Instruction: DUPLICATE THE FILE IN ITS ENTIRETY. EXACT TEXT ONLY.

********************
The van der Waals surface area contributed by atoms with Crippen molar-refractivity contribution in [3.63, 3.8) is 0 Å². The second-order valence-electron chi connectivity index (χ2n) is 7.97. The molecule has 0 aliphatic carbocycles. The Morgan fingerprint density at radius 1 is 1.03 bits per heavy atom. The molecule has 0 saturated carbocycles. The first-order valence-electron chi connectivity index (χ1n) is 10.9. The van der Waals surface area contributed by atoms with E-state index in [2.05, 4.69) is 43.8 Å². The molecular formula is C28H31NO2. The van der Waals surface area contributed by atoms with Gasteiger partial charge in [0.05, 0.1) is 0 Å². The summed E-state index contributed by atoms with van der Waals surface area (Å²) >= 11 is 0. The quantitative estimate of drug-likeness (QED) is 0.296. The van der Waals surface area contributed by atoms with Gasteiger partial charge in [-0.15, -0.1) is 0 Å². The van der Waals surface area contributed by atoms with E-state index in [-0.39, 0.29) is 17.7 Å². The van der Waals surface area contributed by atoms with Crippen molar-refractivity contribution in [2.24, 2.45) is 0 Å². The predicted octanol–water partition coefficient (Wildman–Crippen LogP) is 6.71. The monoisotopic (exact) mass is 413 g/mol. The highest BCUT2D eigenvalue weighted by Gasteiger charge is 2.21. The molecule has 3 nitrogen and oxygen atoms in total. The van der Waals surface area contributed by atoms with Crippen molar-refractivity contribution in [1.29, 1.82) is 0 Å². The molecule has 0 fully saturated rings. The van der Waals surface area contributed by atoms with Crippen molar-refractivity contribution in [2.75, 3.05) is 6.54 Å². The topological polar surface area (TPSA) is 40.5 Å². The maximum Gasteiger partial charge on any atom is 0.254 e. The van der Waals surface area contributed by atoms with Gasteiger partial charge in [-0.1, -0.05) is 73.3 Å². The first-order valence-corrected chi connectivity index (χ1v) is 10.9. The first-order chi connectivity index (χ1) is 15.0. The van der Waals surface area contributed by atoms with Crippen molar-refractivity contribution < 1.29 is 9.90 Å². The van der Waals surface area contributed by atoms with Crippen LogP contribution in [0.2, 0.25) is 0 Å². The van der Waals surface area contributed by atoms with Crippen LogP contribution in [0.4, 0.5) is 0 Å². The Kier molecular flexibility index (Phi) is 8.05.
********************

The van der Waals surface area contributed by atoms with Crippen molar-refractivity contribution in [3.63, 3.8) is 0 Å². The second-order valence-electron chi connectivity index (χ2n) is 7.97. The molecule has 0 aliphatic carbocycles. The Morgan fingerprint density at radius 1 is 1.03 bits per heavy atom. The molecule has 0 saturated carbocycles. The first-order valence-electron chi connectivity index (χ1n) is 10.9. The van der Waals surface area contributed by atoms with E-state index in [2.05, 4.69) is 43.8 Å². The molecular formula is C28H31NO2. The van der Waals surface area contributed by atoms with Gasteiger partial charge in [0.05, 0.1) is 0 Å². The summed E-state index contributed by atoms with van der Waals surface area (Å²) >= 11 is 0. The quantitative estimate of drug-likeness (QED) is 0.296. The van der Waals surface area contributed by atoms with Gasteiger partial charge in [-0.15, -0.1) is 0 Å². The van der Waals surface area contributed by atoms with E-state index in [-0.39, 0.29) is 17.7 Å². The van der Waals surface area contributed by atoms with Crippen molar-refractivity contribution in [2.24, 2.45) is 0 Å². The predicted octanol–water partition coefficient (Wildman–Crippen LogP) is 6.71. The monoisotopic (exact) mass is 413 g/mol. The highest BCUT2D eigenvalue weighted by Gasteiger charge is 2.21. The molecule has 3 nitrogen and oxygen atoms in total. The van der Waals surface area contributed by atoms with Crippen molar-refractivity contribution in [1.29, 1.82) is 0 Å². The molecule has 0 fully saturated rings. The van der Waals surface area contributed by atoms with Crippen molar-refractivity contribution in [2.75, 3.05) is 6.54 Å². The topological polar surface area (TPSA) is 40.5 Å². The maximum Gasteiger partial charge on any atom is 0.254 e. The van der Waals surface area contributed by atoms with Gasteiger partial charge in [-0.1, -0.05) is 73.3 Å². The first-order valence-corrected chi connectivity index (χ1v) is 10.9. The first-order chi connectivity index (χ1) is 15.0. The van der Waals surface area contributed by atoms with Crippen molar-refractivity contribution < 1.29 is 9.90 Å². The van der Waals surface area contributed by atoms with Crippen LogP contribution in [0.2, 0.25) is 0 Å². The van der Waals surface area contributed by atoms with Crippen LogP contribution in [0.4, 0.5) is 0 Å². The Kier molecular flexibility index (Phi) is 8.05.